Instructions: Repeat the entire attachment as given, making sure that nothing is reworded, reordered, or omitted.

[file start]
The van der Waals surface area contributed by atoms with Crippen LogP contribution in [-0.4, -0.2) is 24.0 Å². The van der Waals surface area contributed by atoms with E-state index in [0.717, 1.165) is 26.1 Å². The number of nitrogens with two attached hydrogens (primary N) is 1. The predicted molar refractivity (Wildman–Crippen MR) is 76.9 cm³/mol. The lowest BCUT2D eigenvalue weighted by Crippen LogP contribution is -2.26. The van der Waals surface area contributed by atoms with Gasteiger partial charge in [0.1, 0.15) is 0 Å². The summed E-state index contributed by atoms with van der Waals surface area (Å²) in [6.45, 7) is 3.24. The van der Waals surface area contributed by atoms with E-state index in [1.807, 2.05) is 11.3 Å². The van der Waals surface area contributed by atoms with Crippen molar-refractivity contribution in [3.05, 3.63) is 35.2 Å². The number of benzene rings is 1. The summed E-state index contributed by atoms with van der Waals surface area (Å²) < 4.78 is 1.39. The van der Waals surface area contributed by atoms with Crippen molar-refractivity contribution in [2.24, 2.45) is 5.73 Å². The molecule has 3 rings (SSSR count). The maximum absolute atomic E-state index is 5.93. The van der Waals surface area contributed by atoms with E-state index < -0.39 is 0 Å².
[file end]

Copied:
The van der Waals surface area contributed by atoms with Crippen LogP contribution in [-0.4, -0.2) is 24.0 Å². The van der Waals surface area contributed by atoms with E-state index in [0.717, 1.165) is 26.1 Å². The number of nitrogens with two attached hydrogens (primary N) is 1. The predicted molar refractivity (Wildman–Crippen MR) is 76.9 cm³/mol. The lowest BCUT2D eigenvalue weighted by Crippen LogP contribution is -2.26. The van der Waals surface area contributed by atoms with Gasteiger partial charge in [0.1, 0.15) is 0 Å². The summed E-state index contributed by atoms with van der Waals surface area (Å²) in [6.45, 7) is 3.24. The van der Waals surface area contributed by atoms with E-state index in [1.807, 2.05) is 11.3 Å². The van der Waals surface area contributed by atoms with Crippen molar-refractivity contribution in [3.05, 3.63) is 35.2 Å². The number of benzene rings is 1. The summed E-state index contributed by atoms with van der Waals surface area (Å²) < 4.78 is 1.39. The van der Waals surface area contributed by atoms with Crippen molar-refractivity contribution in [2.24, 2.45) is 5.73 Å². The molecule has 3 rings (SSSR count). The maximum absolute atomic E-state index is 5.93. The van der Waals surface area contributed by atoms with E-state index < -0.39 is 0 Å².